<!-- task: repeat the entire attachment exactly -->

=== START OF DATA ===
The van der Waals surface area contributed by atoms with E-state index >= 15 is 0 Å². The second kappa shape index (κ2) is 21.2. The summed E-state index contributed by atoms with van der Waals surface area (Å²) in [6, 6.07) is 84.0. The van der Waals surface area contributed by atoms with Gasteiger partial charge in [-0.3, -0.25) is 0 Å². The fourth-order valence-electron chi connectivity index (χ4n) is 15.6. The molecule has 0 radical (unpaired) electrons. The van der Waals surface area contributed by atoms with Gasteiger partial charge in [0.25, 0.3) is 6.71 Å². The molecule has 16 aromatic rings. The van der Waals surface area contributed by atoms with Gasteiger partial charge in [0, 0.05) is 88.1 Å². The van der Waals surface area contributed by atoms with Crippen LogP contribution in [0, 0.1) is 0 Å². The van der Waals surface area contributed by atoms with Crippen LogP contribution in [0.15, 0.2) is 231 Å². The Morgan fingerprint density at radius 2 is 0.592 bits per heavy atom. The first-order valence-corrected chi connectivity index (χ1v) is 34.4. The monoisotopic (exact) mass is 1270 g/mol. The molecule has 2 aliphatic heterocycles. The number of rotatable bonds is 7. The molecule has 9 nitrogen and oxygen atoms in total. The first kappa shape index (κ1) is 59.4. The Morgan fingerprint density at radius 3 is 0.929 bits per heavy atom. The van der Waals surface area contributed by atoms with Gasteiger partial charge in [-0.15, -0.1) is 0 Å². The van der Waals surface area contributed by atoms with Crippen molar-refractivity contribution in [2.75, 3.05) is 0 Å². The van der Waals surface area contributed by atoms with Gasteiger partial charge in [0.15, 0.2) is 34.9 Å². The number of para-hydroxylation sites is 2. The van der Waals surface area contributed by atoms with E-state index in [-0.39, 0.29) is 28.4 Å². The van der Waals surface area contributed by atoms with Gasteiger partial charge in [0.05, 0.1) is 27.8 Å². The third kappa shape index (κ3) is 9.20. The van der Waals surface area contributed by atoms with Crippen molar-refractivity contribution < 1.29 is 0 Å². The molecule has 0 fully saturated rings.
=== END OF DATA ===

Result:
The van der Waals surface area contributed by atoms with E-state index >= 15 is 0 Å². The second kappa shape index (κ2) is 21.2. The summed E-state index contributed by atoms with van der Waals surface area (Å²) in [6, 6.07) is 84.0. The van der Waals surface area contributed by atoms with Gasteiger partial charge in [-0.3, -0.25) is 0 Å². The fourth-order valence-electron chi connectivity index (χ4n) is 15.6. The molecule has 0 radical (unpaired) electrons. The van der Waals surface area contributed by atoms with Gasteiger partial charge in [0.25, 0.3) is 6.71 Å². The molecule has 16 aromatic rings. The van der Waals surface area contributed by atoms with Gasteiger partial charge in [0, 0.05) is 88.1 Å². The van der Waals surface area contributed by atoms with Crippen LogP contribution in [0, 0.1) is 0 Å². The van der Waals surface area contributed by atoms with Crippen LogP contribution in [0.15, 0.2) is 231 Å². The Morgan fingerprint density at radius 2 is 0.592 bits per heavy atom. The first-order valence-corrected chi connectivity index (χ1v) is 34.4. The monoisotopic (exact) mass is 1270 g/mol. The molecule has 2 aliphatic heterocycles. The number of rotatable bonds is 7. The molecule has 9 nitrogen and oxygen atoms in total. The first kappa shape index (κ1) is 59.4. The Morgan fingerprint density at radius 3 is 0.929 bits per heavy atom. The van der Waals surface area contributed by atoms with Gasteiger partial charge in [-0.15, -0.1) is 0 Å². The van der Waals surface area contributed by atoms with Crippen molar-refractivity contribution in [2.75, 3.05) is 0 Å². The van der Waals surface area contributed by atoms with Gasteiger partial charge in [0.15, 0.2) is 34.9 Å². The number of para-hydroxylation sites is 2. The van der Waals surface area contributed by atoms with E-state index in [-0.39, 0.29) is 28.4 Å². The van der Waals surface area contributed by atoms with Gasteiger partial charge in [0.05, 0.1) is 27.8 Å². The third kappa shape index (κ3) is 9.20. The van der Waals surface area contributed by atoms with Crippen molar-refractivity contribution < 1.29 is 0 Å². The molecule has 0 fully saturated rings.